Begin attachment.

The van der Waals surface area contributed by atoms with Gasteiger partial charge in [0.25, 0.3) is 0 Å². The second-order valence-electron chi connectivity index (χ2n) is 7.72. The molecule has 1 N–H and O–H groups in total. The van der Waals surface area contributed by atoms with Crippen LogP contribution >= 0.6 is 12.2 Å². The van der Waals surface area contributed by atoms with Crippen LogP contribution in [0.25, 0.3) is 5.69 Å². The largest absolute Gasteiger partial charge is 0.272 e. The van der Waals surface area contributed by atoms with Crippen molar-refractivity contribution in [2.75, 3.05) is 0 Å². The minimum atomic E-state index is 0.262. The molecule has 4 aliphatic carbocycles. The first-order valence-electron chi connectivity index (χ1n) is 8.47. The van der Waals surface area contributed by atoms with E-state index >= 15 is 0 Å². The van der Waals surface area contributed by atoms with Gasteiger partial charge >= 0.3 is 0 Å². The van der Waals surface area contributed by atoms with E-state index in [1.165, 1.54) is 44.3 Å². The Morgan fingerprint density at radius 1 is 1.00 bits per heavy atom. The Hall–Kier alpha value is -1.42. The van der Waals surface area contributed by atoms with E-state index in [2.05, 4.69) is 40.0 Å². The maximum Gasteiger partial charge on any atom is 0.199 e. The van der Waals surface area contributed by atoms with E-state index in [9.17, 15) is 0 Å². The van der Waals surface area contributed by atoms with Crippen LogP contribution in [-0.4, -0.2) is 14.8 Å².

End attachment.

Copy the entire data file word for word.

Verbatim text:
The van der Waals surface area contributed by atoms with Gasteiger partial charge in [0.25, 0.3) is 0 Å². The second-order valence-electron chi connectivity index (χ2n) is 7.72. The molecule has 1 N–H and O–H groups in total. The van der Waals surface area contributed by atoms with Crippen LogP contribution >= 0.6 is 12.2 Å². The van der Waals surface area contributed by atoms with Crippen LogP contribution in [0.25, 0.3) is 5.69 Å². The largest absolute Gasteiger partial charge is 0.272 e. The van der Waals surface area contributed by atoms with Crippen molar-refractivity contribution in [2.75, 3.05) is 0 Å². The minimum atomic E-state index is 0.262. The molecule has 4 aliphatic carbocycles. The first-order valence-electron chi connectivity index (χ1n) is 8.47. The van der Waals surface area contributed by atoms with E-state index >= 15 is 0 Å². The van der Waals surface area contributed by atoms with Gasteiger partial charge >= 0.3 is 0 Å². The van der Waals surface area contributed by atoms with E-state index in [1.165, 1.54) is 44.3 Å². The Morgan fingerprint density at radius 1 is 1.00 bits per heavy atom. The Hall–Kier alpha value is -1.42. The van der Waals surface area contributed by atoms with E-state index in [2.05, 4.69) is 40.0 Å². The maximum Gasteiger partial charge on any atom is 0.199 e. The van der Waals surface area contributed by atoms with E-state index in [9.17, 15) is 0 Å². The van der Waals surface area contributed by atoms with Crippen LogP contribution in [-0.4, -0.2) is 14.8 Å².